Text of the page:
Satellites reveal hidden colonies of Emperor penguins we never knew existed

Environment

Satellite images of penguin poop in Antarctica have revealed a number of Emperor penguin colonies living and breeding on the icy continent that scientists weren’t previously aware of.

Eight completely new communities have now been found in some of the most remote and inaccessible parts of Antarctica, and three additional colonies that were previously identified on the ground have also been confirmed from space.

In total, we now know of 61 current breeding locations for the largest penguin on Earth (Aptenodytes forsteri), a 20 percent increase from before.

010 penguins(Christopher Walton)

This seemingly good news, however, hides a sinking truth: these populations reside on the precipice of a slowly-disappearing habitat. Most of the new colonies are already so small, scientists needed multiple, high-resolution images from above to make sure their guano stains, or droppings, were actually there. 

In the end, their numbers increased the overall population of emperor penguins by just five to 10 percent.

It gets worse. Many of these colonies have been forced to the edges of their breeding grounds, which are highly vulnerable to climate change.

Comparison with recent modelling suggests that, if we continue going the way we’re going now, every single one of these newly identified colonies is expected to become extinct or quasi-extinct by the end of the century.

emperorpenguins

Colony distribution, size, and vulnerability based on a business-as-usual scenario. (Fretwell & Trathan, Remote Sensing Ecology and Evolution, 2020)

“Whilst it’s good news that we’ve found these new colonies, the breeding sites are all in locations where recent model projections suggest emperors will decline,” says conservation biologist Phil Trathan from the British Antarctic Survey (BAS).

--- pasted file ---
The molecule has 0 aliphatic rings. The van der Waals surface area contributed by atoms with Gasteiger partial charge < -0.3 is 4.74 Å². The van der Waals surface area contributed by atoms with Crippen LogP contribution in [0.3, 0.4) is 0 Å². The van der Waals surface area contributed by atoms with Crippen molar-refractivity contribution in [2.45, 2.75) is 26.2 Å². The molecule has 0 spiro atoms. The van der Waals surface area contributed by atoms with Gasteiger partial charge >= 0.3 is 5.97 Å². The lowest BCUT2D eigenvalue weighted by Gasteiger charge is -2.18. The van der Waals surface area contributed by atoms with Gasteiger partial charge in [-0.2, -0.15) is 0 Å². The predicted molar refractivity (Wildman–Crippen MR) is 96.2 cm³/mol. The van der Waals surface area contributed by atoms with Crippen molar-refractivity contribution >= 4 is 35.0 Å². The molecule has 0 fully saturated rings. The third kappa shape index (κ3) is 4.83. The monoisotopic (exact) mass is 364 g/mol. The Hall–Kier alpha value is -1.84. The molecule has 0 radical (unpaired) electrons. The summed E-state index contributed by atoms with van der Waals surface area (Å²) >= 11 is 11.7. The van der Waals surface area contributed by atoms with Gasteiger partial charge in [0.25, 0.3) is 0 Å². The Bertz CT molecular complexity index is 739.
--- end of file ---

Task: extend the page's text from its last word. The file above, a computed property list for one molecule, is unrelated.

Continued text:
“Birds in these sites are therefore probably the ‘canaries in the coalmine’ – we need to watch these sites carefully as climate change will affect this region.” 

The size of penguin communities has a direct impact on their survival. Emperor penguins huddle around each other to stave off cold winds and hypothermia. So the smaller their colonies get, the more at-risk they become, especially during egg incubation when temperatures can drop below 40 degrees Celsius (104 degrees Fahrenheit). 

Each year, when emperor penguins are ready to breed, they return to the same discrete location and huddle for protection.

To lay their eggs, hatch them, and raise their chicks, emperor penguins require stable ice that lasts for roughly nine months. But rising temperatures and melting ice has left parenting birds and the next generation in a dire situation.

guanodroppings

Satellite imagery of the 11 newly discovered or rediscovered colonies. (Fretwell & Trathan, Remote Sensing Ecology and Evolution, 2020)

Breeding failure could very well drive the demise of this species. For some colonies, the loss of these precious lands has already proved extremely deadly.

Scientists can’t be sure all the places they’ve identified from space are actually breeding grounds, but judging by the fact that these sites are persistent throughout the breeding season, and across multiple years, it seems likely they are.

Most studies to date have found that under a business-as-usual scenario, where greenhouse gases are released at the same rate, Antarctic sea ice will decrease by nearly half, and that means a huge percentage of the emperor penguin population will be lost by 2100.

Last year, a study on all known emperor penguins predicted 80 percent of the colonies would shrink by more than 90 percent come the end of the century.

Now that we know there are more penguins in vulnerable locations, the future for this species appears even worse. 

It’s not just emperor penguins that face a grim future, though. Adélie penguins in Antarctica are dying in droves from extreme climatic anomalies as well.

These flightless birds are on thin ice.

The study was published in Remote Sensing in Ecology and Conservation.

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